by HaRav Zev Leff
Rabbi Leff's website: www.rabbileff.net
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A Three Days Journey in the Desert
T he commentators are puzzled by the fact that when Hashem 1 revealed His plan for the Jewish people, He immediately told Moshe of their destiny in Eretz Yisrael, but at the same time instructed Moshe to ask Pharaoh only for permission to leave for three days. Many answers have been proposed to this question (see Ohr Hachaim to Shemos 318). We shall offer yet another based on one of the unique aspects of matzah.
The matzah, the bread of slavery, is at once the symbol of our slavery and the symbol of freedom. In the Pesach Haggadah it is both poor bread" and the symbol of how Hashem redeemed us in an instant.
It could be asked why a richer, more tasty cake was not chosen as a symbol of our redemption from the bitter slavery of Egypt. The answer is that we did not cease to be slaves with our redemption. As the Gemara (Megillah 14a) says, commenting on the verse (Tehillim 1131), "Praise God, give praise, you servants of Hashem" "Originally we were slaves to Pharaoh; now we are slaves to Hashem." We did not emerge from slavery to freedom; we remained slaves with a new master.
The Jew is not free. "Frei" is the password of alienation from Judaism. The Jew is the model slave, accepting the yoke of the kingdom of Heaven, and unequivocally yielding to his master, the Master of the Universe, Who he serves with unswerving dedication. The Talmidei Rabbeinu Yonah to Berachos (9b) explain the halachah that the blessing of geulah (redemption) must be linked to Shemoneh Esrei, service of the heart. There is for the Jew no hiatus, no free moment between redemption and acceptance of God's yoke.
After our redemption, we continued to dine on the bread of slavery to emphasize that our status as slaves had not changed. Even the good Land that we were given is a land suited to slaves, whether they be slaves to human masters or slaves to the King of kings. It was first given to Canaan, who himself bears the curse of eternal servitude.
Our freedom is the freedom to be God's slaves. And it is this servitude which is the ultimate freedom. On the Tablets was engraved our freedom "Do not reed 'engraved on the Tablets' but 'freedom on the Tablets.' " Freedom is total immersion in Torah, total dedication and obedience to God Himself. Only when the Jew is able to express his deepest inner will, the thirst to do God's will, is he truly free. He is no longer a slave whose inner will is suppressed and stifled by the "se'or sheb'issa"-literally, the yeast in the dough, and figuratively, the yetzer hara with its infinite array of desires and lusts that wrench one from submission to God's will.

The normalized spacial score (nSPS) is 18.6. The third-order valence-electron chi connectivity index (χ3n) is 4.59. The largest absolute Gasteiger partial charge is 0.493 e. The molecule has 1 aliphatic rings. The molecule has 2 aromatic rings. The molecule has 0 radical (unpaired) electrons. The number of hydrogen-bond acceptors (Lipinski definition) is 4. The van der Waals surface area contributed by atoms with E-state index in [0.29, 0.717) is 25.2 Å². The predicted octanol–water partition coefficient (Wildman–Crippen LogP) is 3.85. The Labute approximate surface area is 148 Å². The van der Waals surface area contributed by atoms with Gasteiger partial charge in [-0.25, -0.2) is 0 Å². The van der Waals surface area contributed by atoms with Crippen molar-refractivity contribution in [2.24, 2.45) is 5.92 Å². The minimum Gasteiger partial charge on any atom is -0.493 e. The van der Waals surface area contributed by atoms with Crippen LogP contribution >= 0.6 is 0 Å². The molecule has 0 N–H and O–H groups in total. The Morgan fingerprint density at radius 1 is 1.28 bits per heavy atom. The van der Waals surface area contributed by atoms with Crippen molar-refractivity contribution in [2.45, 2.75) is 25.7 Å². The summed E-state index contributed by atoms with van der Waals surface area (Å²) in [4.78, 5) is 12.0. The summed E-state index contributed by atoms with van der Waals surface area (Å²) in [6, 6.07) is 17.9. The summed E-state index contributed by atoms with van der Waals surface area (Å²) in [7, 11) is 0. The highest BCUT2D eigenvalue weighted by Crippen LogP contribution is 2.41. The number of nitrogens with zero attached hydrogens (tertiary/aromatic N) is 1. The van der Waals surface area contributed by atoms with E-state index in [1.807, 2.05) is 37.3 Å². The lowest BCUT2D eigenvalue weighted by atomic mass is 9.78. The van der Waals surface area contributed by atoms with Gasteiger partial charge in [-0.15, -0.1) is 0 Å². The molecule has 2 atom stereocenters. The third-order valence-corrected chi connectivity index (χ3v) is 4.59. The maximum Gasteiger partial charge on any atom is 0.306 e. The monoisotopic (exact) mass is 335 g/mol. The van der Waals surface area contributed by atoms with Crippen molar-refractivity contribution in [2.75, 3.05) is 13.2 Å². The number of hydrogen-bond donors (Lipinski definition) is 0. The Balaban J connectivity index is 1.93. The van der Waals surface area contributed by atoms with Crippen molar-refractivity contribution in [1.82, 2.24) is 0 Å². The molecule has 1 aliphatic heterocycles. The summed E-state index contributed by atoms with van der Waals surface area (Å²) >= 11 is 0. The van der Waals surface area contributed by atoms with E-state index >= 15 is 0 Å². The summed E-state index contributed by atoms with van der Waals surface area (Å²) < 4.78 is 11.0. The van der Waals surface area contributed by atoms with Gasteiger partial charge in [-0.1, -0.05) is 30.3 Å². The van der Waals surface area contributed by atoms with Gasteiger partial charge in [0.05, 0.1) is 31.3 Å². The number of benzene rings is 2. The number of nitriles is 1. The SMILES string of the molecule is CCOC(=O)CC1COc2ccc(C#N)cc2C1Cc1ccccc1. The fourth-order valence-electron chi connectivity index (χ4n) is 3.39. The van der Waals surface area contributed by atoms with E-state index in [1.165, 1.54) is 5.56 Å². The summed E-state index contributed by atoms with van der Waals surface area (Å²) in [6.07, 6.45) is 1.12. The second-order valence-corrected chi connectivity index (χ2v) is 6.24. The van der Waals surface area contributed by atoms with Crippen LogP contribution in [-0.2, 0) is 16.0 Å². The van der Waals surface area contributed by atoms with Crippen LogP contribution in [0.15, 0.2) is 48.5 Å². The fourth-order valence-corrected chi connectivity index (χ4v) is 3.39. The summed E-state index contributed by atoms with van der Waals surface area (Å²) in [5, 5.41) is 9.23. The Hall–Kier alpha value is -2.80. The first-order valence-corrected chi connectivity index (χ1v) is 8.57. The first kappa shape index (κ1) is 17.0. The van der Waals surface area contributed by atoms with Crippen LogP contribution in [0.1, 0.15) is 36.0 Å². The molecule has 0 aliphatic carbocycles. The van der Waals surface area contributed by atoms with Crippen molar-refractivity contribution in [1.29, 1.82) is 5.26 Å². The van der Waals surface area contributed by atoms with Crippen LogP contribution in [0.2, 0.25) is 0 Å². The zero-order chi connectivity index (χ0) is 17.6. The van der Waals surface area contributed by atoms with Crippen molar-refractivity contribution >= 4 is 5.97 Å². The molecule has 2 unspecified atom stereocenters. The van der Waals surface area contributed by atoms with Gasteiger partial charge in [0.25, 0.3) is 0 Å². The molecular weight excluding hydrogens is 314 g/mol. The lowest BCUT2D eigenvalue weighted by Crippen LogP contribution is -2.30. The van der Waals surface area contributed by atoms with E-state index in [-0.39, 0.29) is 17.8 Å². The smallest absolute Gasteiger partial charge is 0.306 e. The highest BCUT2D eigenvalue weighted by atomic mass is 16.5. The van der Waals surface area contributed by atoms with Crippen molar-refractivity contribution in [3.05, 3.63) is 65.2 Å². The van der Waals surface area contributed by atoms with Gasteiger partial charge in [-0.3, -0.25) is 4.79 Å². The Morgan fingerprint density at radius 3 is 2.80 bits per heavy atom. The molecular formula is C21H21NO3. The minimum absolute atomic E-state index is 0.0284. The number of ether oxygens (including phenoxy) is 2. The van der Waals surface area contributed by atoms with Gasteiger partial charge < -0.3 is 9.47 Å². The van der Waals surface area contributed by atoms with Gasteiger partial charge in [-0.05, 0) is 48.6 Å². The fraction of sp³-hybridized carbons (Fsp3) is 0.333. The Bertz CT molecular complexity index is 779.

Subjugation to the nations of the world, whether physical or cultural subjugation, is enslavement, for it suppresses our ability to express our inner will, to come close to Hashem. Redemption from that enslavement is totally God's doing. We are passive objects when God takes us into His jurisdiction. We do not bring our redemption; we graciously and gratefully accept it.
But we must show ourselves worthy of freedom by displaying an understanding of the implications of freedom from outside forces, a desire for the opportunity to subject ourselves to Hashem.
The Ruler of the World did not need permission from Pharaoh to take us out of Egypt. Therefore Moshe did not approach Pharaoh with a request to leave Egypt to settle in Eretz Yisrael. But, the Jewish people, then under Pharaoh's rule, had to show that they deserved geulah. That is why they petitioned Pharaoh for three days in the desert to sacrifice to God. The nature of these sacrifices was not clearly defined even to Moshe. As he told Pharaoh, "For we do not know how we are to serve Him until we get there" (Shemos 10 26).
Three days after leaving Egypt, Hashem told the newly freed Bnei Yisrael to return towards Egypt. Return towards Egypt, give up your newly acquired freedom, cease running towards safety and put yourselves in the clutches of your oppressors. Why? Because God wills it. That was the "sacrifice" after three days in the desert-not animal sacrifices, but the giving up of the thing most dear to them, their new freedom. That was the test of their worthiness for redemption.
We stand today on the brink of redemption and are being tested to see if we merit God's redemption. We can safely leave bringing Mashiach to Hashem, but we must merit his coming. Only by intensifying our commitment to Torah and mitzvos, by dedicating ourselves to serving Hashem in all areas of life, by removing the chametz from our hearts, will we successfully discharge our three days in the desert.
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